Mindful and in the Pink - Seth Greenland
I step back, take a hard look at the facts, and recognize that while the situation may be annoying today, and – I don’t kid myself – could get worse before it gets better, I know that I have to remain calm in order to deal with it and to get on with the other things that make up my life.
Anyone can be mindful when the sky is blue and soft breezes are blowing. But just try to maintain that posture when storm clouds gather. It can be a challenge for some, an impossibility for others. Oh! The excitable person may exclaim — and who among us never fits that description? — Here comes a storm! What shall I do? I’ll get wet, or worse. My house could float away! My whole world will become irretrievably soggy! I could drown! This is not the mindful reaction. The mindful reaction to a graying sky would be more along the lines of: Well, things aren’t looking so good right now. It may rain, and I could get wet, but I don’t want to think about that because mindfulness is about being in the moment and right now the moment is dry.
But wait a minute (you may point out), does being mindfully in the moment mean we can reasonably ignore the future and eschew the option of planning? If a storm is coming shouldn’t we mindfully batten down the hatches and make sure what could be bad (a hurricane) doesn’t become worse (a hurricane, a flooded basement, and an insurance company that won't pay up)? Of course. The mindfully aware person should never ignore rumbles in the distance, but these rumbles must be assessed with the cool detachment mindfulness allows, not with the Henny Penny attitude of someone who thinks the sky is falling. When what we may think of as doom seems to be hovering beyond the horizon, it is important to try and view it with an objective eye, to see it from the outside of the situation, with perspective. After love, food, and shelter, there are fewer more important things than perspective because without it you will not attain the emotional equilibrium necessary to feign not being crazy.
But what about when a storm does hit, what then Mr. Mindful? To that, I would say this: When a storm hits, do everything you can to keep safe and dry. And keep clearly in mind that the storm will exhaust itself, pass on, and blue skies will return. When in the middle of a giant upset, this is the thing to focus on.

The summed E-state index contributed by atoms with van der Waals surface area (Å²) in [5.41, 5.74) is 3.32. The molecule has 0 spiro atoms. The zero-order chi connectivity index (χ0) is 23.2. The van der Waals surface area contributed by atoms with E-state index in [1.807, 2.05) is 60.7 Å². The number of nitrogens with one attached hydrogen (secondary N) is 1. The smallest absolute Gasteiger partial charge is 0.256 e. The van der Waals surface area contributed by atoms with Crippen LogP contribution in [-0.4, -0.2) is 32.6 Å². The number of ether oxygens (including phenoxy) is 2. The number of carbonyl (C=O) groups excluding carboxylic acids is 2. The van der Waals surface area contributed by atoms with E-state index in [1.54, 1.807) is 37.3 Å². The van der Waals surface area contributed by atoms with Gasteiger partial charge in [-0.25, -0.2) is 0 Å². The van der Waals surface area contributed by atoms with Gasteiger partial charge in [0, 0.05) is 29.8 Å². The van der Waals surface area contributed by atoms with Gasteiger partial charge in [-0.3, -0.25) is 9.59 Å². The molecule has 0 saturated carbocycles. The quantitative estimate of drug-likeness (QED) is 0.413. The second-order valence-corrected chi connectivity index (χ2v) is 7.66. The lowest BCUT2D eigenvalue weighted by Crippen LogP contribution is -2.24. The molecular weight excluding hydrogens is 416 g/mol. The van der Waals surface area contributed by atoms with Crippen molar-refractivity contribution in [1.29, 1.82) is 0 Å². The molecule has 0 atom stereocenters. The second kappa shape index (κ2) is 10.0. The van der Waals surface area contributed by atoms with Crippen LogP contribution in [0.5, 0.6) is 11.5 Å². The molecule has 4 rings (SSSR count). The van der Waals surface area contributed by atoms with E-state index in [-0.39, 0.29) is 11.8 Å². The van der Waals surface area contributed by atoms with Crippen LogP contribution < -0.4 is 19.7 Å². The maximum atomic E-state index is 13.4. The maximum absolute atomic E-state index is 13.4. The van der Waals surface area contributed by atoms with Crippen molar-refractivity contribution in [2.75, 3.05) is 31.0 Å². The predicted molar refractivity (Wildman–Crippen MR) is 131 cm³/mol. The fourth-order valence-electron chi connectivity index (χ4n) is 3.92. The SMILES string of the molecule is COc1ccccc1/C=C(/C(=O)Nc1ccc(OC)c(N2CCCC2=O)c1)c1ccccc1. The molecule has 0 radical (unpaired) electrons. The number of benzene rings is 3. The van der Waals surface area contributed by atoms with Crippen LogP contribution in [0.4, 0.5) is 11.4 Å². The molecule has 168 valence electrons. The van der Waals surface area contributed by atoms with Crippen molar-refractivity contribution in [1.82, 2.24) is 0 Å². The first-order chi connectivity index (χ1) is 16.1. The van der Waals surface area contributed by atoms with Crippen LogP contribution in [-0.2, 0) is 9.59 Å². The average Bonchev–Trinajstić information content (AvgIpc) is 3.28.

I am currently obsessed with the political situation in a certain country. I won’t mention which one, or bore you with specific details of my obsession other than to say it is the kind of thing that inspires fantasies of taking to the streets wearing a pink knit hat and punching neo-Nazis.
In some people.
Not me, of course, because I try to be mindful. How to remain mindful where someone in a similar situation, someone less mindfully aware than I, someone from somewhere like that place in Game of Thrones, may be tempted to wreak violent havoc? Similar to the storm laden horizon, this situation presents a behavioral challenge. What shall it be then? Chicken Little or Winston Churchill? The first thing I do is look at the situation in a cool and rational fashion. Then I let out an earsplitting scream, internally, of course, so no one hears – because then, God forbid, someone might conclude that I am not mindful. Once the inner primal scream is exhausted, I step back, take a hard look at the facts, and recognize that while the situation may be annoying today, and – I don’t kid myself – could get worse before it gets better, I know that I have to remain calm in order to deal with it and to get on with the other things that make up my life. And how do I do that? By being mindful. Things arise, they depart. Just like us. What abides is chaos. That waxes and wanes each day. We deal with it by observing it.
And by not forgetting to wear a slicker and galoshes. And sometimes a pink knit hat.
Seth Greenland is an American novelist, playwright, and screenwriter. He’s the author of “The Bones,” “Shining City,” “The Angry Buddhist,” and “I Regret Everything.” His new novel “The Hazards of Good Fortune” will be published in 2018. This post is an updated version of a previous one.